Bright copper kettles and warm woolen mittens
Brown paper packages tied up with strings
These are a few of my favorite things

How does that turn into a grocery list that I can take everywhere and never worry about losing? I’m glad you asked. Here’s the list of basic ingredients for Julia Child’s Coq au Vin recipe:

Chicken in pieces and lardon in slices
Cupfuls of Burgundy, garlic in dices
Blanched pearl white onions and quartered mushrooms
This is what Julia considers perfume

Now, I dare you to sing this a few times—really stub it into your cerebral cortex—and I guarantee you’ll always have the most bare-bones grocery list for Julia’s beloved recipe on hand. Teach it to your kids so that whenever they’re in the mood for a soul-coddling dish you can all hold hands and run through the aisles of the market, just like Maria and the Von Trapp kids did in Austria—singing the words to your favorite meal. You’ll most likely look like the town’s craziest family. But, ah, what a small price to pay to be the best-fed one.

The word "David" written in script.

Tell us: Is David alone? Do you have a unique way of coming up with a grocery list?

About David Leite

I count myself lucky to have received three James Beard Awards for my writing as well as for Leite’s Culinaria. My work has also appeared in The New York Times, Martha Stewart Living, Saveur, Bon Appétit, Gourmet, Food & Wine, Yankee, Los Angeles Times, Chicago Tribune, The Washington Post, and more.

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  1. I’m sure there have been studies done that prove how much more effective singing is than mere memorization–something about it using more than one part of the brain? In any case, singing is how my students memorize all 49 English prepositions, all the exceptions to the “i before e” rule, the presidents, the states, the countries of the world, Latin verb endings…and they enjoy it! 🙂

    I’m going to try this, because I keep forgetting pumpkin! I’ve been to the grocery half a dozen times and have never managed to come home with that one pesky little item!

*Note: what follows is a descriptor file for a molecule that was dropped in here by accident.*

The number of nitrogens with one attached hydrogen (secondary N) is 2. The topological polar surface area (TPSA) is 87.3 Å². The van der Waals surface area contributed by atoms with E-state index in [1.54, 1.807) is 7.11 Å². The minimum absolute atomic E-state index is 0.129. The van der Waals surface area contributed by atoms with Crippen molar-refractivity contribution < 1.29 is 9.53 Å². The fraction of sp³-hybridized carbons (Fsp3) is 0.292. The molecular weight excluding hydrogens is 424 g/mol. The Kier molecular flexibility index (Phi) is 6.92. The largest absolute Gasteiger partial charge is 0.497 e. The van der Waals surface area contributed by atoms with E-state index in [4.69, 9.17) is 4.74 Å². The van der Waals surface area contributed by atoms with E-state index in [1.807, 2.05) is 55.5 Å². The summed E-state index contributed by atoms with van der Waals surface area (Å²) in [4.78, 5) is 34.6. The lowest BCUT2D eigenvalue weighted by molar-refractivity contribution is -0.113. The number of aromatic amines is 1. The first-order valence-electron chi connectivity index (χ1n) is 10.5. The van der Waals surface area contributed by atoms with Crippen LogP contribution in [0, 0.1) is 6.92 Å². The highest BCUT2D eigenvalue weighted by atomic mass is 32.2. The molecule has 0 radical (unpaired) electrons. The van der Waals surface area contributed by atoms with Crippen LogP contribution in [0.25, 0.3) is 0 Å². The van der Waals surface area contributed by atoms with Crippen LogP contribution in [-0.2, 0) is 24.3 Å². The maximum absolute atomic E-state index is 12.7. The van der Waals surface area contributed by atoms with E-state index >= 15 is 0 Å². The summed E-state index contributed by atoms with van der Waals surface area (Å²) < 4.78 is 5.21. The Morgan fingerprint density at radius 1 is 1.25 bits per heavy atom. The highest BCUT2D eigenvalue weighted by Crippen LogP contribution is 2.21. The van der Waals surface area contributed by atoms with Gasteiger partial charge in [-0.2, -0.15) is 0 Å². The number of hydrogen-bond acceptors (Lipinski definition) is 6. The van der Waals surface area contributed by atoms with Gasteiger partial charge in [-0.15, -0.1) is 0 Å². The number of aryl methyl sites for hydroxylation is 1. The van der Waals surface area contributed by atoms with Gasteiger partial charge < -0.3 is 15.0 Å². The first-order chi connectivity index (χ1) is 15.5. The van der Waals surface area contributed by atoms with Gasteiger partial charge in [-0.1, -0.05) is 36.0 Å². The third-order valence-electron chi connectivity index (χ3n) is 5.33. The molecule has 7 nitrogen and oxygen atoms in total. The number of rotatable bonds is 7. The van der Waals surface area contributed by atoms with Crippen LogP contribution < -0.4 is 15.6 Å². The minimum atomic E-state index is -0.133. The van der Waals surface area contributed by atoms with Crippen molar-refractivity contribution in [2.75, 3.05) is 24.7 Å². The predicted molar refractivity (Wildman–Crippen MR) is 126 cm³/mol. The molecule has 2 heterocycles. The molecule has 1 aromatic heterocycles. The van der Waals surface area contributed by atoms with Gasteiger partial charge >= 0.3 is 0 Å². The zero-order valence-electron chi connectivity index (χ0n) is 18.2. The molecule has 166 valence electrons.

1. Laura, you just proved me point. (See, people it works!) And not only am I remembering dinner, I’m giving my brain a workout. Tell me if it works for you!

  2. Helpless with laughter… and YES, I remember “a loaf of bread, a container of milk and a stick of butter” too! Although I was 6 at that time and and wondered for DECADES why oh why a stick of butter?? – until I moved to the US… !

    Fabulous writing, David 🙂


  3. David, I love this! Of course, while reading it, I immediately thought of this clip from Sesame Street. And for the rest of the day, I’ve been repeating “a loaf of bread, a container of milk and a stick of butter.”

    1. Susan, I never saw this, perhaps owing to the fact that I’m longer in the tooth than you, but I think it’s adorable. And It’s what I’ve done a millions times. But, alas, I usually forget something.

    2. OMG!! my daughter and I can still remember that–from 1984! (she is now 31 and I, well I am older…a little. and one time, we had to purchase those 3 items (well, maybe a pound of butter–you get the point) and it really worsked! David – I can see you doing this. do you always use “My Favorite Things” or are there others?

      1. Well, Maria, if it’s a short list, I use the “lions, and tigers, and bears, oh my!” line from The Wizard of Oz. Like in “onions, and carrots, and beans, oh my!” But if it’s a longer list, I sometimes mix things up and use “Do Rei Mi,” again from The Sound of Music. I find any list kind of song works for me.